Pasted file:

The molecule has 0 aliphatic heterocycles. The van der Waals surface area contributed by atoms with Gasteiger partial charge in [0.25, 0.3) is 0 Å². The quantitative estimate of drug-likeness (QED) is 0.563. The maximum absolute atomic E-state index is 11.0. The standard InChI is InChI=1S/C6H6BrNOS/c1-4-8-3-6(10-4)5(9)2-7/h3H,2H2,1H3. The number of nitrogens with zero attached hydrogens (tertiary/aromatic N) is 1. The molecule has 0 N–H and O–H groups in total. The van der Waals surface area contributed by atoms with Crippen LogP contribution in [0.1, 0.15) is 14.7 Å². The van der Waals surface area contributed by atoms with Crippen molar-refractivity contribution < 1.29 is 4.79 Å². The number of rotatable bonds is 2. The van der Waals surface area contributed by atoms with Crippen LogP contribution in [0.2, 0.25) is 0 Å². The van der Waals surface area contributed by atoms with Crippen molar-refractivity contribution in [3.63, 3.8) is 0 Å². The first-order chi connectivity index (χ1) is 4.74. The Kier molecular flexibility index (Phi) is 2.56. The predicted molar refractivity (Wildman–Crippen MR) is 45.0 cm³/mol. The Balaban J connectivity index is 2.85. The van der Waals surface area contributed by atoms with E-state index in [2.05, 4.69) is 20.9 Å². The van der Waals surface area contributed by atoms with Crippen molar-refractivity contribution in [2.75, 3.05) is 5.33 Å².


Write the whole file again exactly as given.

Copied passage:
The molecule has 0 aliphatic heterocycles. The van der Waals surface area contributed by atoms with Gasteiger partial charge in [0.25, 0.3) is 0 Å². The quantitative estimate of drug-likeness (QED) is 0.563. The maximum absolute atomic E-state index is 11.0. The standard InChI is InChI=1S/C6H6BrNOS/c1-4-8-3-6(10-4)5(9)2-7/h3H,2H2,1H3. The number of nitrogens with zero attached hydrogens (tertiary/aromatic N) is 1. The molecule has 0 N–H and O–H groups in total. The van der Waals surface area contributed by atoms with Crippen LogP contribution in [0.1, 0.15) is 14.7 Å². The van der Waals surface area contributed by atoms with Crippen molar-refractivity contribution < 1.29 is 4.79 Å². The number of rotatable bonds is 2. The van der Waals surface area contributed by atoms with Crippen LogP contribution in [0.2, 0.25) is 0 Å². The van der Waals surface area contributed by atoms with Crippen molar-refractivity contribution in [3.63, 3.8) is 0 Å². The first-order chi connectivity index (χ1) is 4.74. The Kier molecular flexibility index (Phi) is 2.56. The predicted molar refractivity (Wildman–Crippen MR) is 45.0 cm³/mol. The Balaban J connectivity index is 2.85. The van der Waals surface area contributed by atoms with E-state index in [2.05, 4.69) is 20.9 Å². The van der Waals surface area contributed by atoms with Crippen molar-refractivity contribution in [2.75, 3.05) is 5.33 Å².